Colin Rieser and Nick Wilson are both self-taught filmmakers and recipients of the Third Place Award in the Wedding/Engagement Films category in the Filmmaking Division at WPPI 2016. Having met in music school in New Jersey, the duo began working together by writing and producing music for their rock band, Escape Directors. After recognizing their mutual passion for filmmaking, they moved to Los Angeles and founded the wedding cinematography company Blue Kite Cinema.
RF: What separates Blue Kite Cinema from other wedding cinematography companies? How do you differentiate your business?
Colin Rieser and Nick Wilson: We like to emit a sense of youth and adventure in our marketing, and this attracts the couples we’ve filmed. We encourage our couples to add us on Facebook and are open about the fact that we love tacos and tequila and a really good party. Weddings are fun! Our favorite weddings are ones where we are having Sunday brunch with the couple after a long weekend of filming and partying. Stylistically, our films are very dialogue-driven. We not only focus on capturing beautiful shots for the couple, we focus on first learning their story and then telling it in a way that even strangers can become immersed. Being approachable and straightforward about ourselves helps to do this.
RF: What is your film gear of choice?
CR + NW: We currently shoot with Canon C100 Mark II cameras and all Canon L lenses. We upgraded to these from the 5D Mark III when we were hired to film an infomercial early last year and immediately fell in love with the picture quality. They are quick and easy to work with in the run-and-gun manner that is required on a wedding day, as well as in more fine-tuned commercial settings. We have a DJI Inspire (but if the Feds ask, we’ve never flown it). [We were both] band geeks back in the day, so in [the audio] department we have various recorders, microphones and wireless body packs for the bride, groom, DJ feed, etc. that gets used depending on the shoot.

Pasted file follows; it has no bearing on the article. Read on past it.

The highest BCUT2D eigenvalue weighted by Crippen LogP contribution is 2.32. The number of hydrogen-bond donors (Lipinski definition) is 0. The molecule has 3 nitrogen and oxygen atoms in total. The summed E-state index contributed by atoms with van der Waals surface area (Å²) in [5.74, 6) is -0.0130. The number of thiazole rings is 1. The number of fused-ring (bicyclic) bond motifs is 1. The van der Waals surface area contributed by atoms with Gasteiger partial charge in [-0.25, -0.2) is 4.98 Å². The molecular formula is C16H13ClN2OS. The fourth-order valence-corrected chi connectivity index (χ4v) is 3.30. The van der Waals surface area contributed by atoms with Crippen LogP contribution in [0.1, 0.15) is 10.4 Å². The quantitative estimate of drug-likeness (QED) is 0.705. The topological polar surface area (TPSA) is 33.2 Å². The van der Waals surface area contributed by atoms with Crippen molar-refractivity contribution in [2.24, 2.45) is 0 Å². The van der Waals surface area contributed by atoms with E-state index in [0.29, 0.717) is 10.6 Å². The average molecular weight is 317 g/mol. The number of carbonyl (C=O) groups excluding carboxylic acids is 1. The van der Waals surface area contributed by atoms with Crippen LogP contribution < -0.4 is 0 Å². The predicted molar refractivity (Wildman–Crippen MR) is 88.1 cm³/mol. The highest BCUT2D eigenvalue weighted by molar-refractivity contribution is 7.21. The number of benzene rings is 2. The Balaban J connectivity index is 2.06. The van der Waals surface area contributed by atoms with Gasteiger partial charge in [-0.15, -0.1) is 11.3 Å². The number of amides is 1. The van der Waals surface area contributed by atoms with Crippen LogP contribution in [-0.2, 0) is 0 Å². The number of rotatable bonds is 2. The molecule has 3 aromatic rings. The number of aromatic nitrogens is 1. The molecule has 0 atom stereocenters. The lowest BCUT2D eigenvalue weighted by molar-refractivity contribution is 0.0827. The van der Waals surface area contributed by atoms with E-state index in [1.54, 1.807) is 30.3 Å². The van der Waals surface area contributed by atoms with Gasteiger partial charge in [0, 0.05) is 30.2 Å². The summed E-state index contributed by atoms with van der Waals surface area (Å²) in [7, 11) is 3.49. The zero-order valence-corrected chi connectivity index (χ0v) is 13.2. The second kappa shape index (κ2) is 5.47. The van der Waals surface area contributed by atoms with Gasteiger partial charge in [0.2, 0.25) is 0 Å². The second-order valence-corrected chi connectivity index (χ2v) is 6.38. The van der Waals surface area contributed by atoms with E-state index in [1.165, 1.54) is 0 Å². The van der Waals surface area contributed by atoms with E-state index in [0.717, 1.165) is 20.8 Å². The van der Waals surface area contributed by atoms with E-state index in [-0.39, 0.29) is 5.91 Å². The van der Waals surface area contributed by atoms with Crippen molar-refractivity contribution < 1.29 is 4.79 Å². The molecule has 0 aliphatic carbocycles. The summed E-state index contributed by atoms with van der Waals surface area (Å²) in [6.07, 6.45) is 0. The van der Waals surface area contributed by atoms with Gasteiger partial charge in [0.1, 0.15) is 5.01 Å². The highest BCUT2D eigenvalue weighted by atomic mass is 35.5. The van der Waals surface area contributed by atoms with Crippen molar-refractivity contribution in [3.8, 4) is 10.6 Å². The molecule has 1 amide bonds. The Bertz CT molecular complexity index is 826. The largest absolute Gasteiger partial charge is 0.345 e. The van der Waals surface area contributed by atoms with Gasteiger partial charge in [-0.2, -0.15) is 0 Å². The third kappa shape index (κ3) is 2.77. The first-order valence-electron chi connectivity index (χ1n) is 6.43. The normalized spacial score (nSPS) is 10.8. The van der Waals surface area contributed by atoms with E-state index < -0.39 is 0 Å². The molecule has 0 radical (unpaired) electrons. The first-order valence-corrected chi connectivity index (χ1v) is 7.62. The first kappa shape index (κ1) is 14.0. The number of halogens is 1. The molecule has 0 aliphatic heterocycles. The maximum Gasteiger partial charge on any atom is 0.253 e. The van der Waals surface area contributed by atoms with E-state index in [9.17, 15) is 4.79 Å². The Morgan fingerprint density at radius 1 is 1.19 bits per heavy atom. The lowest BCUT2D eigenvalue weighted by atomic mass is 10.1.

RF: Now let’s talk about the winning WPPI video! How did you meet the clients, Amanda and Blake?
CR + NW: On our website we have this Super Original Silly Mad Libs Form (SOSMLF), and one of the fill-in-the-blanks let’s us know how the couple found us. But the bride, Amanda, bypassed the SOSMLF and emailed us directly so we don’t have record of how they found us! Usually couples find us through referrals from a photographer or wedding planner around the country. We pride ourselves at working really well alongside other vendors so they like to work with us.
RF: What was the preparation like before the big day? How many times did you meet or communicate with Amanda and Blake to produce all of the segments in the video?
CR + NW: With Blake and Amanda, we had the initial email thread, the initial Skype call and then a follow-up Skype call a few weeks before the wedding. In these calls we hung out with them, asked them about their story, how they met, how the proposal went, the aspects of the wedding that are really important to them, etc. They also learned about us so that when we got to the wedding we felt like third cousins rather than “those random videographer dudes who are filming us.” Most of our weddings these days are all-weekend events, so we love to go with the couple on whatever activities or adventures they have planned—which, in the case of Blake and Amanda, was rafting. It brings a fresh perspective to the wedding video.
RF: What was it like on the actual wedding day? What are some of the biggest challenges and how do you overcome them?